Seeing Sandi suddenly take a turn for the worse put life into perspective. There were times when I was angry, frustrated and feeling slighted by not having personal desires met. It makes me look at things differently when I see her struggling to get up, eat and drink. Finding the truth does this. For the longest time, I thought her chronic tiredness was mainly a result of her bad attitude.
That may have been part of it, but I learned, after she finished the more body draining chemo and after a year of less damaging Opdivo and after she just kept getting increasingly tired and uncooperative, it was the brain cancer. She was diagnosed with lung cancer which also metastasized to the liver.
Brain was the first cancer treated when I took Sandi to ER after she felt like a hatchet was going through her head and spilled coffee at Code Blue, didn’t go in to eat with me in the morning, started taking her coat off after we got out of the car in freezing weather, threw up in the Levittown, PA public library and became very disoriented.
After the brain tumor was treated, and Sandi survived, except for minor problems, such as short-term memory loss, heavy chemo removed the rest of the cancer. It came back in the liver, but a year’s Opdivo treatment zapped the liver cancer, as if Packman was eating it.
Whew! I thought we were home free. But then a dramatic downfall. The cancer doctor explained that the brain cancer had been creeping back in, and now this seemingly sudden change. Awhile back she was walking on her own, going to community meals and to church with me. She got too tired to go any more and ended up having to use a walker. We did manage to visit relatives, one who had a lovable pit bull whom Sandi just loved. A few weeks ago, it took an hour or so to get her out of the car after seeing the doctor. If it wasn’t for a good Samaritan, I don’t know what I would have done!
She was just one of many people who wander around Bucks County, PA who have no home to go to.
Seeing her now sleeping in a bed in a nursing home, nearly helpless, reminds me that people have intrinsic value, made in the image of God. We only have value because God created us from the clay of the earth and breathed life into us. Any gifts, skills God gives us is not for our own self-aggrandizement, but to be like Him and serve others.
For me, it’s a struggle to accept something like this happening to someone close to me. The Serenity Prayer comes to mind:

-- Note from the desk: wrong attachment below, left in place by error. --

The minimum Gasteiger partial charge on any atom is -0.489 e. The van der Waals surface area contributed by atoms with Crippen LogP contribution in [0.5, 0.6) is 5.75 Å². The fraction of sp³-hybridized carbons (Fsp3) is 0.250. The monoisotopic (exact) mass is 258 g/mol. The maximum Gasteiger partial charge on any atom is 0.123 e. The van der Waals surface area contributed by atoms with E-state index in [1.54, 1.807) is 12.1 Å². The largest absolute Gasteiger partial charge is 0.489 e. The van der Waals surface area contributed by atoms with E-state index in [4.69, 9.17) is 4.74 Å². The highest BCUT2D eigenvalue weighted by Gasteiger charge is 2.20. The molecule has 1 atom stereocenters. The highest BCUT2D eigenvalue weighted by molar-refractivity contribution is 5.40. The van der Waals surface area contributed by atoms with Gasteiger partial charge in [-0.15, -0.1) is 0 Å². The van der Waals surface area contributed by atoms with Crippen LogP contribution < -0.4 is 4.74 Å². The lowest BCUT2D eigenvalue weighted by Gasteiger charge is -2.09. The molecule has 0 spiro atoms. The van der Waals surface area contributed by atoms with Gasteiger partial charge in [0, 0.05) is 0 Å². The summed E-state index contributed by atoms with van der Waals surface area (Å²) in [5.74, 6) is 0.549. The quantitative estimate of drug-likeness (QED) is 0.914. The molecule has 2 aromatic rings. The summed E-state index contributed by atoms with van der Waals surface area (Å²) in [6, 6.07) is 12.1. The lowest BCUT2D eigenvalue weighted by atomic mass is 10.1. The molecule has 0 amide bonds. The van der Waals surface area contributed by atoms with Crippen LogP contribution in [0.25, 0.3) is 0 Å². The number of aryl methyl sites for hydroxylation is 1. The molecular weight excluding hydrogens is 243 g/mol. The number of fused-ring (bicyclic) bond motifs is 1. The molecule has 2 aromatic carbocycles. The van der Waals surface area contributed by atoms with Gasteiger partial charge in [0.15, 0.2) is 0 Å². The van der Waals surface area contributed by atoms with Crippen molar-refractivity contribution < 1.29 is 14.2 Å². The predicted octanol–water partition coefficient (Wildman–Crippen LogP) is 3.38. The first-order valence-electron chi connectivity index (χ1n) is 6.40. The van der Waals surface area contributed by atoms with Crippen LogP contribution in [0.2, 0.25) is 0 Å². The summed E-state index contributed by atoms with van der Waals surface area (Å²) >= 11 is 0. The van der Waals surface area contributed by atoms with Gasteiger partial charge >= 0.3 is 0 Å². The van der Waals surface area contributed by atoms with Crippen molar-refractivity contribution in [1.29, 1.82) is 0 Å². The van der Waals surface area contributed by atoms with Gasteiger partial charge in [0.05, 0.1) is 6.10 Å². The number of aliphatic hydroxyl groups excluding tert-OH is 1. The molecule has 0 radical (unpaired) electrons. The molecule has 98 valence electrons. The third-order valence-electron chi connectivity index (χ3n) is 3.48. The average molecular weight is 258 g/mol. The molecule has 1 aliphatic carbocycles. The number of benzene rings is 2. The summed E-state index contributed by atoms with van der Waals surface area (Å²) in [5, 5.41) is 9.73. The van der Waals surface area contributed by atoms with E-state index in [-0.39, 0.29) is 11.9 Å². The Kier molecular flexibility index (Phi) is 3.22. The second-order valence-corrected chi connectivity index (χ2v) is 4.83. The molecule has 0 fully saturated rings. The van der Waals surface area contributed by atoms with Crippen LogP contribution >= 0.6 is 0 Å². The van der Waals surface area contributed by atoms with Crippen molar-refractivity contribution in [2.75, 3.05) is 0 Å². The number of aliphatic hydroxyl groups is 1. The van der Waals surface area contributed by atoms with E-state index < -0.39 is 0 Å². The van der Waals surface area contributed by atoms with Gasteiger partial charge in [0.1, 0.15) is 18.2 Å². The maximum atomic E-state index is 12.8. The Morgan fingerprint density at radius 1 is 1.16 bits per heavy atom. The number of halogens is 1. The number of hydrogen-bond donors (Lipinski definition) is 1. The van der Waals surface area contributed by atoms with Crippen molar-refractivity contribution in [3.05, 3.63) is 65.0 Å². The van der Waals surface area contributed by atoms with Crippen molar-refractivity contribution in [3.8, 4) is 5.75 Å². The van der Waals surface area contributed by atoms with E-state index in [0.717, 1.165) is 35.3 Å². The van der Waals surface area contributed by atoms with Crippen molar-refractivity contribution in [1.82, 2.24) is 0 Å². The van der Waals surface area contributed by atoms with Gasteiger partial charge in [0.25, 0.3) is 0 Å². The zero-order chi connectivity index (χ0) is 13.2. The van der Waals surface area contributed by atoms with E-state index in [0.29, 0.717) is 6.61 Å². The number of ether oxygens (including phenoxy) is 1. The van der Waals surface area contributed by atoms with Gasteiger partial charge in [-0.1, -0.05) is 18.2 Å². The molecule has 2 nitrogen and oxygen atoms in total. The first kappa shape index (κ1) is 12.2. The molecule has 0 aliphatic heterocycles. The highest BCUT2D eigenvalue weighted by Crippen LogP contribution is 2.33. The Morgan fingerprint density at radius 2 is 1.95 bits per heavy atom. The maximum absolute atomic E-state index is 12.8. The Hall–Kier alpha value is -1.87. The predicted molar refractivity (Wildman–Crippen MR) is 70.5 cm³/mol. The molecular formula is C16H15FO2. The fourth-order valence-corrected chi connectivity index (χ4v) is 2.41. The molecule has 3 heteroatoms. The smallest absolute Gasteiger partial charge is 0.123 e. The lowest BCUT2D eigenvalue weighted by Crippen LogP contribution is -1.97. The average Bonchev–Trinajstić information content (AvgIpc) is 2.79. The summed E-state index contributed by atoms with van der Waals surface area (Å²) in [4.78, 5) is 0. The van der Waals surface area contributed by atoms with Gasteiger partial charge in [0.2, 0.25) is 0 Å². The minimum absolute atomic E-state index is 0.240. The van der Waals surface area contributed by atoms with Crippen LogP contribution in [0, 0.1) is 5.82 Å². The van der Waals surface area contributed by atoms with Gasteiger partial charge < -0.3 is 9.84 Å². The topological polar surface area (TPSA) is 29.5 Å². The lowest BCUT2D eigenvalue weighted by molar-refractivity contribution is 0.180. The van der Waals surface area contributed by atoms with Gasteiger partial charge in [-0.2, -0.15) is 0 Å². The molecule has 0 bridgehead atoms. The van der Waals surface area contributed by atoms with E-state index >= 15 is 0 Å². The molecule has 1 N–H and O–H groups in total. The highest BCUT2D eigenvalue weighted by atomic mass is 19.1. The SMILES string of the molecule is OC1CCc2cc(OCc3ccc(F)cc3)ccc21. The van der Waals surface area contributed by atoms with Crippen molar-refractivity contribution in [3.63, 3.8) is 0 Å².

“God grant me the serenity to accept the things I cannot change; courage to change the things I can; and wisdom to know the difference. Living one day at a time; enjoying one moment at a time; accepting hardships as the pathway to peace; taking, as He did, this sinful world as it is, not as I would have it; trusting that He will make all things right if I surrender to His Will; that I may be reasonably happy in this life and supremely happy with Him forever in the next. Amen.”
Even when people create their own problems, we should still care about them. This doesn’t, of course, mean we enable destructive behavior. Not only would the enabling hurt society, but it also doesn’t help the person who engages in destructive behavior.
Do not snitch is a mentality found among the homeless community in Bucks County. The mentality is driven by the idea that you want to keep the peace and that people who report a criminal act are causing trouble. How about the victim? Hummmmm?
Recently, a drunken homeless woman suckered another homeless woman because she was allegedly running her mouth about someone being busted for drinking. If, as may be the case, the woman was not just talking about someone who is hurting others in the group, as was the case when a homeless guy who kept coming to meals drunk and causing problems, she had no business with the neh neh-neh neh neh verbalization of what happened. I can understand someone who is affected being angry about it, but the neh neh-neh neh neh remarks were not directly connected to the assailant. Maybe not directly, but the attacker may have taken this as a personal affront on people who get drunk.
This is similar to the written attack about a comment I made on someone’s Facebook page about a celebrity coming out of the closet and announcing he’s “gay”. I wrote “I wish these queers would stay in the closet.” My detractors whined that I was affecting many people. Evidently, they thought that “being gay is OK.” Instead of defending my right to my opinion on her FB page, my FB and casual friend in real life told the politically correct Nazis “Jeff knows better.” I unfriended her on FB and in the real world. I have no plans to beat her up.
No matter what the reason, attacking people because you don’t like what they say lowers a person to the status of a wild animal! It also sends a poor message to the establishment. I heard that the authorities are not exactly going out of their way to bring the assailant to justice. I’ve compared the way the homeless are treated to the way blacks were treated during the Jim Crow South.
I remember seeing a movie about rock and roll legend Richard Penniman, aka Little Richard. His father was murdered by another black man. One of the characters said that “the police don’t care when one ni**** kills another ni****. ” This very well may be the case with this recent assault on a homeless woman by another homeless woman.
The Bucks County establishment thinks that homeless people are a bunch of drunks, thugs, druggies, thieves…, or as the old popular song goes “gypsies, tramps and thieves.” Attacking each other, according to the elites, is simply what homeless people do. Wrong! Your status in life does not define you! You don’t have to believe, as Curly of The Three Stooges says, “I’m a victim of soy cum stances!”
“As iron sharpens iron,
so one person sharpens another” -Proverbs 27:17